In order to allow the defendants to see above the railings, the Preston Crown Court built a special raised platform on which the two boys would sit during the trial. (It would later be argued that this extraordinary "displaying" of the defendants constituted an unfair trial.) Carpenters bolted down the chairs in public gallery so that no one could throw them. The hours of the trial approximated school day hours, from 10:30 a.m. to 3:30 p.m. The boys would be tried together. Presiding Judge Sir Michael Morland ruled that the boys be known as Child A and Child B (Robert Thompson and Jon Venables, respectively.) Although the defendants were supposedly anonymous by name, everyone got a good look at them, and watched their behavior closely. On the raised platform sat Robert, heavier than before, and looking older than his now 11 years. He stared ahead, or up at the ceiling, kicked off his shoes, and yawned. He showed little emotion. Onlookers assumed Robert was the "guilty one." He had no family present and sat glumly next to his social worker, who showed little affection toward him. Like author Frank Jones, many believe that in cases where two children are involved, one is usually the ringleader, the other a more passive follower. Spectators were convinced that burly, unemotional Robert was the instigator of James Bulger's murder.
Jon, on the other hand, won some sympathy with court observers. He seemed more contrite, anxious, constantly looking back at his mother for her support. In his book "As If," Blake Morrison describes the sight of Jon and Robert on the platform: "I look at Jon, and he reminds me of a gerbil. A hamster, anyway: the bright, darting eyes; how, when he's upset, he beds down and disappears in the lapels of his jacket; his blinking at the noise and the light. Robert is squatter, porkier, more of a guinea pig, an aggressive one at times. Jon flicks him nervous glances, seeking reassurance; Robert ignores them, putting the squirt in his place. Jon seems to be in thrall of Robert."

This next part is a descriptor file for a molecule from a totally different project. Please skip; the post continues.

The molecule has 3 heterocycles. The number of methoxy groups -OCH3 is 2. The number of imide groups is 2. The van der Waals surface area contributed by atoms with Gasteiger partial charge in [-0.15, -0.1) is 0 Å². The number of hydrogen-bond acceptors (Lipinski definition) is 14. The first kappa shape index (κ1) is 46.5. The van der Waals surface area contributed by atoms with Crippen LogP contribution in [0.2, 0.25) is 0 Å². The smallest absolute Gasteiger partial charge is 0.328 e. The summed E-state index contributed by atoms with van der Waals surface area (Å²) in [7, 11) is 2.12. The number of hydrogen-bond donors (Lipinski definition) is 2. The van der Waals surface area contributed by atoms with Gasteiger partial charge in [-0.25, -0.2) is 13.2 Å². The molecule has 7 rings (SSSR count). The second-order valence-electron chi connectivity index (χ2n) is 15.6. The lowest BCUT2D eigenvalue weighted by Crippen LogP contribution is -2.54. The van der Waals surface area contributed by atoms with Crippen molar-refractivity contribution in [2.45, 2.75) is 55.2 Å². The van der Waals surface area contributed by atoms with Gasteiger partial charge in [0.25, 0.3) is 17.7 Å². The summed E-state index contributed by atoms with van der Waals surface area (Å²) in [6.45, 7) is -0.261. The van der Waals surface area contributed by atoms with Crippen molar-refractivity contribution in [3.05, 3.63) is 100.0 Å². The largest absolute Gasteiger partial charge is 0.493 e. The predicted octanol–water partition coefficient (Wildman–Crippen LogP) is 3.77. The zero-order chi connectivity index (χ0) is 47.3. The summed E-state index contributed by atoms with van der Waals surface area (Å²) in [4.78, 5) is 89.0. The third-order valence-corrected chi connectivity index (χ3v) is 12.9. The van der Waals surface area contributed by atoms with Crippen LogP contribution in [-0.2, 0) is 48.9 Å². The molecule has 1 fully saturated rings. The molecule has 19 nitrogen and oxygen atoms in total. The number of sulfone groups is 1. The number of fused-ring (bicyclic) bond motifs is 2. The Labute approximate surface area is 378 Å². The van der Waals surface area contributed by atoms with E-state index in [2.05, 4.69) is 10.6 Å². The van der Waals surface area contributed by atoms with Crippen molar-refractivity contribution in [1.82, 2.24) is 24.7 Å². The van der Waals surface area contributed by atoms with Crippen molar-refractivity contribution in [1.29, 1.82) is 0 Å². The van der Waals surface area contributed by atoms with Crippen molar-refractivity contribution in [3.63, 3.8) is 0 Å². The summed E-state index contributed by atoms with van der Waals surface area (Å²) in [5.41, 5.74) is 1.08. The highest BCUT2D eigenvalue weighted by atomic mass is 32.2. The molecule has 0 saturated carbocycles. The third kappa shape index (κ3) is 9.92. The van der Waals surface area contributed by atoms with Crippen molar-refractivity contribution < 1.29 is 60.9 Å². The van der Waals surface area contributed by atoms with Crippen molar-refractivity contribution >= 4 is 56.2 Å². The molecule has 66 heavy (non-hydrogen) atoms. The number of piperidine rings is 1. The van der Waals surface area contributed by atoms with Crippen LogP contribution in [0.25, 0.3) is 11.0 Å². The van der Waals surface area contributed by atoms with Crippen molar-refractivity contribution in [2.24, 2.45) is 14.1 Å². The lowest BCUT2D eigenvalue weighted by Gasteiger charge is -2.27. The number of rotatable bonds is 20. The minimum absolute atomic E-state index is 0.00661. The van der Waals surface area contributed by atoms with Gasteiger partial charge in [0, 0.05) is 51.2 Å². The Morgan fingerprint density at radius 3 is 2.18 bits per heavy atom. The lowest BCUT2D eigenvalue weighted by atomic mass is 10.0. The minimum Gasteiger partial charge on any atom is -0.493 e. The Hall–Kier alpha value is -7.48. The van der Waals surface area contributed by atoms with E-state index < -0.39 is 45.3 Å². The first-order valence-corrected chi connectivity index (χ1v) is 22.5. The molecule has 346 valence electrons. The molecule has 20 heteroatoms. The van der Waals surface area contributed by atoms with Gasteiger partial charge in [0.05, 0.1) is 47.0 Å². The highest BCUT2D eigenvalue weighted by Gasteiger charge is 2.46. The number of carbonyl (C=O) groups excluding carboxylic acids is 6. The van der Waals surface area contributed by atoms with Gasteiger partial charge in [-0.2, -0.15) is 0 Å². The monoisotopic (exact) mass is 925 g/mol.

The Bulger family attended each day, except for Denise, who was now seven months pregnant. She was, understandably, horribly upset, and her mourning had been disturbed by the incessant media attention.
Robert's defense attorney David Turner immediately suggested that a fair trial was impossible. Inflammatory papers called the boys evil, demonic, monsters, fiends. He also requested that two evidence photos of James's head injuries be removed because of their potential emotional effect on the jury. But the judge denied both requests. Jon's attorney, Brian Walsh, was more reserved in his requests.
The prosecution, led by Richard Henriques, presented their case, contending that both boys took part in James Bulger's death. Because both defendants were under the age of 14, the prosecution had to prove they knew that their actions were severely wrong. "You can properly be satisfied that each of them knew it was seriously wrong to take a young child from his mother, to try to do so, and to use such extreme violence on a child of such tender years." As the jury received files, which included photos of the crime, they were visibly moved. Jon's mother also began to cry and Jon leaned over the rail to see if she was all right.